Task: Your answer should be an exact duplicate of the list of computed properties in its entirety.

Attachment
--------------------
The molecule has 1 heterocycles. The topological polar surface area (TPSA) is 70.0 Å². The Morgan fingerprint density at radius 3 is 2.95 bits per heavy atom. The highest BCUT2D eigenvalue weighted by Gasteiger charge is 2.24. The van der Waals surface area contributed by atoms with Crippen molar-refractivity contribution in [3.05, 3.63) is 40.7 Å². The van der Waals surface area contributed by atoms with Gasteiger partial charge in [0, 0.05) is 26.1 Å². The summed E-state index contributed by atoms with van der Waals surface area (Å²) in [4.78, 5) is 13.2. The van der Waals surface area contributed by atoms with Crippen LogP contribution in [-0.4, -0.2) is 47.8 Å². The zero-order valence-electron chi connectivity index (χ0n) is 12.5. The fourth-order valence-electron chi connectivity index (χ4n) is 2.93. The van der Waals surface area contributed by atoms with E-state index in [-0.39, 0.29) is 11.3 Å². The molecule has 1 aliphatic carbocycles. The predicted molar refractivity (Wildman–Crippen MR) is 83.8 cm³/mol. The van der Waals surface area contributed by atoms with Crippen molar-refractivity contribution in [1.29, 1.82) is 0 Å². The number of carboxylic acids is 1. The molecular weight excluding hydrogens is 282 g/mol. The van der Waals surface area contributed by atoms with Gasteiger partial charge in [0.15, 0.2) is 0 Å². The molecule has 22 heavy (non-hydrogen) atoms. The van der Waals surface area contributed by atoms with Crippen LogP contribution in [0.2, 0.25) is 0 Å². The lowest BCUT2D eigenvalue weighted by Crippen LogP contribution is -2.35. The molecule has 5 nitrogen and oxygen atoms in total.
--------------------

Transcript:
The molecule has 1 heterocycles. The topological polar surface area (TPSA) is 70.0 Å². The Morgan fingerprint density at radius 3 is 2.95 bits per heavy atom. The highest BCUT2D eigenvalue weighted by Gasteiger charge is 2.24. The van der Waals surface area contributed by atoms with Crippen molar-refractivity contribution in [3.05, 3.63) is 40.7 Å². The van der Waals surface area contributed by atoms with Gasteiger partial charge in [0, 0.05) is 26.1 Å². The summed E-state index contributed by atoms with van der Waals surface area (Å²) in [4.78, 5) is 13.2. The van der Waals surface area contributed by atoms with Crippen LogP contribution in [-0.4, -0.2) is 47.8 Å². The zero-order valence-electron chi connectivity index (χ0n) is 12.5. The fourth-order valence-electron chi connectivity index (χ4n) is 2.93. The van der Waals surface area contributed by atoms with E-state index in [-0.39, 0.29) is 11.3 Å². The molecule has 1 aliphatic carbocycles. The predicted molar refractivity (Wildman–Crippen MR) is 83.8 cm³/mol. The van der Waals surface area contributed by atoms with Crippen molar-refractivity contribution in [1.29, 1.82) is 0 Å². The number of carboxylic acids is 1. The molecular weight excluding hydrogens is 282 g/mol. The van der Waals surface area contributed by atoms with Gasteiger partial charge in [0.15, 0.2) is 0 Å². The molecule has 22 heavy (non-hydrogen) atoms. The van der Waals surface area contributed by atoms with Crippen LogP contribution in [0.2, 0.25) is 0 Å². The lowest BCUT2D eigenvalue weighted by Crippen LogP contribution is -2.35. The molecule has 5 nitrogen and oxygen atoms in total.